United Nations Day

October 24 is United Nations Day, so designated in 1948 to honor the anniversary of the founding of the United Nations in 1945.  The United Nations emblem on the flag represents its ultimate goal: world peace.  The olive branches, a symbol for peace, surround a global map representing all the people of the world.

The United Nations is an international organization, initiated by fifty-one countries immediately following World War II. Currently there are 192 member countries. It is committed to maintaining international peace and security, developing friendly relations among nations and promoting social progress, better living standards and human rights. It has four main purposes:

 To keep peace throughout the world; to develop friendly relations among nations; to help nations work together to improve the lives of poor people, to conquer hunger, disease and illiteracy, and to encourage respect for each other’s rights and freedoms; to be a center for harmonizing the actions of nations to achieve these goals.

 In our world today, it is hard to imagine how nations can unite their efforts when many countries are so politically divided internally. And yet, without the U.N., would there be ANY coordinated actions among countries?  The current U.N. Secretary-General Ban Ki-moon summarizes it this way:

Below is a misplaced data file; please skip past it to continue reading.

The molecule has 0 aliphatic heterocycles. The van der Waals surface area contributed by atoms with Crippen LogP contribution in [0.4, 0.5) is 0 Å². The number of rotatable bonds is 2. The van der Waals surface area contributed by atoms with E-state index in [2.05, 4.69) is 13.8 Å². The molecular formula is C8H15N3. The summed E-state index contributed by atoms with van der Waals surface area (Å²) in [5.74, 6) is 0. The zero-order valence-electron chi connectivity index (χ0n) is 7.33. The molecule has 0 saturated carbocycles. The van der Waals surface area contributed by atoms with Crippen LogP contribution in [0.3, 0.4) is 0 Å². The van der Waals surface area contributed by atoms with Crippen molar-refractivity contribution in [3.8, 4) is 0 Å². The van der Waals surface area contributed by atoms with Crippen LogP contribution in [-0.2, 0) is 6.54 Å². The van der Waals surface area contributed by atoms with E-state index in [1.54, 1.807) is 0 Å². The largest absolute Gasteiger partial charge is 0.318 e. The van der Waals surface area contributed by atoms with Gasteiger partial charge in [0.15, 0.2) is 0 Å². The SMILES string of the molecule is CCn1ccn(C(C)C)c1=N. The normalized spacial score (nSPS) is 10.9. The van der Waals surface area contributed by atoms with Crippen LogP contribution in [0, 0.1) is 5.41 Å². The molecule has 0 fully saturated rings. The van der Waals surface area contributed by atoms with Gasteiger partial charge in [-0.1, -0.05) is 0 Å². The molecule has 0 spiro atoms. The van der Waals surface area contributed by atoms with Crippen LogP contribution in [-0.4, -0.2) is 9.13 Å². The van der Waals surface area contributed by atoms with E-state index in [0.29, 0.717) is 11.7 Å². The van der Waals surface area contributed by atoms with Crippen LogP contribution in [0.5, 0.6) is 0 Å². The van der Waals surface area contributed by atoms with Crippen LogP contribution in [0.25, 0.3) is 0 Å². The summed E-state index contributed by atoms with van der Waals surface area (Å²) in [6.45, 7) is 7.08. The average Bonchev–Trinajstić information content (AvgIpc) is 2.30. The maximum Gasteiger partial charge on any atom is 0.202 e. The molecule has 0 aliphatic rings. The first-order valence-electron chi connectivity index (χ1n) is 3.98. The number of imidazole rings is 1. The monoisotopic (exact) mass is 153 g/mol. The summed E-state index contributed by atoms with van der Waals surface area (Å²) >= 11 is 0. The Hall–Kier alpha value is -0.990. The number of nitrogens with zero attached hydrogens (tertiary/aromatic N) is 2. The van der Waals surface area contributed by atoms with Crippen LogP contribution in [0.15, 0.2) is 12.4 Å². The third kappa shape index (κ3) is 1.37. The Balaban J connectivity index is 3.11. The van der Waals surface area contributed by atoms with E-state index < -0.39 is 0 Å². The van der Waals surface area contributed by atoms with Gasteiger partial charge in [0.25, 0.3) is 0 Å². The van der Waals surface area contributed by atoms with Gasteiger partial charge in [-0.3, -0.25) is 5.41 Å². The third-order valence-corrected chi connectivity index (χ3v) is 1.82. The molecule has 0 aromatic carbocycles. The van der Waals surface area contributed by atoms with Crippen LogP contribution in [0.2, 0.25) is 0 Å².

“We are living through a period of profound turmoil, transition and transformation. Insecurity, inequality and intolerance are spreading. Global and national institutions are being put to the test. With so much at stake, the United Nations must keep pace across the spectrum of its activities — peace, development, human rights, the rule of law, the empowerment of the world’s women and youth.”

 The United Nations is not deterred by the many challenges it faces.  Its work not only reaches every corner of the globe but also affects current and future generations. Although best known (and criticized) for peacekeeping, conflict prevention and humanitarian assistance, there are many other ways the United Nations and its programs affect lives around the world.  It works on such fundamental issues as sustainable development, environment and refugee protection, disaster relief and counter-terrorism.  It promotes democracy, human rights, gender equality and the advancement of women, economic/social development, international health and much more. It is hard to imagine what life on earth would look like without the efforts of the United Nations.

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